People see my wedding photos and say, “Wow! Your skin was so fresh then, what happened now?” At that point, I’d be like “Dude, haven’t you heard of photoshop?” But no matter how much credit I give makeup and photoshop, I know there’s one component that deserves some praise as well, and that is the turmeric scrub, aka Curcur.
I first came across the turmeric facial during the “gyaran jiki” phase of my wedding prep. For my non-Hausa friends, “Gyaran Jiki” literally means “fixing the body” and in the context of a wedding, its a series of body treatments the bride has to go through so she can look super glamourous during her wedding. I know what you’re thinking, and no, I’m not talking about bridalplasty. This is more like body scrubs, perfumes and other edible stuff which I won’t go into right now. So we pretty much do gyaran jiki to look (and smell) good. I used this scrub every morning for 3 weeks prior to the wedding.
Since returning to Naija I have noticed it is fast becoming very common practice among Hausa people, even though we borrowed it from the Kanuri people, who borrowed it from Sudanese people, who may have been influenced by Indians. Suffice to say, it may be borrowed but its here to stay cos its pretty damn good!
I hated it at first. Why? Cos I was FORCED to get it done before my wedding. FORCED! Against my will! By my Mum! So I had to hate it at first, just to spite her :) :) but I eventually gave in.
I was skeptical for 2 reasons.
How can a spice that I add in to curry magically transform my skin? What is the evidence base for this practice? Is it on PubMed?
Even if it works, why should I do it? I like my skin just the way it is. I mean, sure the Australian sun might have battered it a little, but its nothing my St. Ives lotion and SPF 30 can’t fix. I don’t want to be one of those brides that have beautiful dark skin and then suddenly go all li’l Kim at their wedding!
Anyhow I was wrong, turmeric doesn’t bleach the skin (thankfully!) but when used regularly, it does give soft, acne-free skin and a yellow undertone that gives the illusion of a glow and then gradually fades out after a few weeks. Kinda like what henna does with red, although unlike henna, turmeric isn’t as pigmented and in most people, you don’t really see a difference in skin colour, only soft and luminous skin.
After suffering in Ibadan, I realised my skin was in a dire SOS mode so why not recreate it? Only this time I wasn’t going to buy the premixed scrub, but make it myself. I twisted the arm of my aunt who makes these for a living and she let me in on the formula for the Curcur scrub. It’s easy and most of the stuff you already have at home!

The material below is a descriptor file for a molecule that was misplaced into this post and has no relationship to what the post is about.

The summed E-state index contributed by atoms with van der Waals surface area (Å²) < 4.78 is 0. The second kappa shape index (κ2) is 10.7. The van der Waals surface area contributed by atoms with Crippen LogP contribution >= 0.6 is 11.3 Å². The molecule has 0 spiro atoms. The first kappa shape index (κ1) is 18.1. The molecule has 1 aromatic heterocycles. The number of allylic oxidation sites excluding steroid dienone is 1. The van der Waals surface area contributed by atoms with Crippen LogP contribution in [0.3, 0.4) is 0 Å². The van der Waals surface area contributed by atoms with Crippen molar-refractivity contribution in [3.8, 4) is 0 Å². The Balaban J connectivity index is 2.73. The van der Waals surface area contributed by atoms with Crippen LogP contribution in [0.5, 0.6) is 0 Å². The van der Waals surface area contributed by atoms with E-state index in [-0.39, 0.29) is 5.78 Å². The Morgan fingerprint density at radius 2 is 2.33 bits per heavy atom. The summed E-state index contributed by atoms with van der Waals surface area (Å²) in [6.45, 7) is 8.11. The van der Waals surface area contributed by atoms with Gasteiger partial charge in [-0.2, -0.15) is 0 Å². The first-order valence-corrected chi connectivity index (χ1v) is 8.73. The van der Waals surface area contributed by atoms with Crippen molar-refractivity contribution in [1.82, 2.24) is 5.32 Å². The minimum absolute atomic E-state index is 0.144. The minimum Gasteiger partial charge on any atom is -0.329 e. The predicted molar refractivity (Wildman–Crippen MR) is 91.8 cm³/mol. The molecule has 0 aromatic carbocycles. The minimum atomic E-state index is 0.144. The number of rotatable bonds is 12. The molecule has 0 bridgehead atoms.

Here’s what I used
The quantities can vary according to your needs. If your skin is too dry, add more oats! If you are fast tracking like me, add extra turmeric. Just make sure you don’t put too much lemon/lime juice cos its acidic.
Turmeric - 2 tablespoons
Honey - 2 tablespoons
Yeast - 1 tablespoon
Lemon or lime juice 1 tablespoon
Oats - 2 tablespoons
Humrah - a dash (Traditional perfume, I used pineapple flavour)
Lotion - enough amount to last me a week.
Plain flour - if consistency is too runny, add flour, one teaspoon at a time to make a thick paste.
Mixing bowl and spoon
Deep pore cleanser
Here’s what to do
- Pour all the dry ingredients into the bowl and mix them
- Then pour the lemon juice and honey and mix to a paste
- Add lotion to your desired quantity, make sure you add just enough and not too much otherwise your scrub will be runny.
- Add a dash of non irritating perfume (humrah, cologne, eau de toilette or body mist) to the scrub (optional)
- If your paste is too runny, you can add plain flour, one teaspoon at a time and mix thoroughly till you get the desired consistency.
How to use it on the face
- First, I make sure I’ve washed my face thoroughly with warm water
- Then I smear small amounts of the scrub to my face and work it in firm circular motions until every surface is covered.
- I wait 30 minutes or until the scrub dries and then I rub it off in firm circular motions to get an exfoliating effect.
- When its all off, I wash it off. First with water and then with a nice deep pore cleanser.
How to use on the whole body
- Take a shower to wash the body thoroughly then blot with a towel and make sure you’ve dried completely.
- Stake out an area where you’ll stay and cover the floor with old newspapers or plastic sheets or just go to a tiled area that can be cleaned easily.
- Wear no clothes! Just tie an old towel, or an old wrapper or just laze around in the buff. Whatever you choose, don’t wear clothes or they might get stained.
- Work small amounts of the scrub all over the body surface in circular motions until everywhere is covered. You can ask someone to help you with the hard to reach areas.
- Leave the scrub on for about 30 minutes or until its completely dry. It may start crumbling off when its dry, so its best to remain within the news-papered area.
- When dry, go to a bath tub or shower. Start rubbing off the scrub in circles. This will have an exfoliating effect.
- When its all off, have a shower with warm water and use a sponge to wash off any left over scrub.
- Use humrah or a perfumed lotion all over body to mask any odours that may linger.
That's it! I usually avoid the sun when I'm using this scrub but when i have to go out, I use sunscreen SPF 30. Enjoy fresh blemish-free skin! Thank me later :)